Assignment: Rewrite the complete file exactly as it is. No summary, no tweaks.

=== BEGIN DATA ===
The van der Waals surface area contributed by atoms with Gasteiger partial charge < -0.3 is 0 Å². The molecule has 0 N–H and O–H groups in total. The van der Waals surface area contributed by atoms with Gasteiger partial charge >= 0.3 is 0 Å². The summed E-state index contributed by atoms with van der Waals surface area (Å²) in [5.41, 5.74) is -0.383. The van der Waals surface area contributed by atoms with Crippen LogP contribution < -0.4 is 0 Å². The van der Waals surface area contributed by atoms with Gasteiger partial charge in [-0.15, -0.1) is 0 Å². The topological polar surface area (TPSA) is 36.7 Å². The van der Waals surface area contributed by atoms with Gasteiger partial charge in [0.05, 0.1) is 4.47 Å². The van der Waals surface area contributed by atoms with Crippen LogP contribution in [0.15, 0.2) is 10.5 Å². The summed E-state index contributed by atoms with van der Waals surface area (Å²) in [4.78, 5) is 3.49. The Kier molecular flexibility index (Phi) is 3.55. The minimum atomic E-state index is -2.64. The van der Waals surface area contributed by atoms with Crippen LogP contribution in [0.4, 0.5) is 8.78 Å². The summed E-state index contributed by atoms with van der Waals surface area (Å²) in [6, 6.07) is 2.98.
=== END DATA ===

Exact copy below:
The van der Waals surface area contributed by atoms with Gasteiger partial charge < -0.3 is 0 Å². The molecule has 0 N–H and O–H groups in total. The van der Waals surface area contributed by atoms with Gasteiger partial charge >= 0.3 is 0 Å². The summed E-state index contributed by atoms with van der Waals surface area (Å²) in [5.41, 5.74) is -0.383. The van der Waals surface area contributed by atoms with Crippen LogP contribution < -0.4 is 0 Å². The van der Waals surface area contributed by atoms with Gasteiger partial charge in [-0.15, -0.1) is 0 Å². The topological polar surface area (TPSA) is 36.7 Å². The van der Waals surface area contributed by atoms with Gasteiger partial charge in [0.05, 0.1) is 4.47 Å². The van der Waals surface area contributed by atoms with Crippen LogP contribution in [0.15, 0.2) is 10.5 Å². The summed E-state index contributed by atoms with van der Waals surface area (Å²) in [4.78, 5) is 3.49. The Kier molecular flexibility index (Phi) is 3.55. The minimum atomic E-state index is -2.64. The van der Waals surface area contributed by atoms with Crippen LogP contribution in [0.4, 0.5) is 8.78 Å². The summed E-state index contributed by atoms with van der Waals surface area (Å²) in [6, 6.07) is 2.98.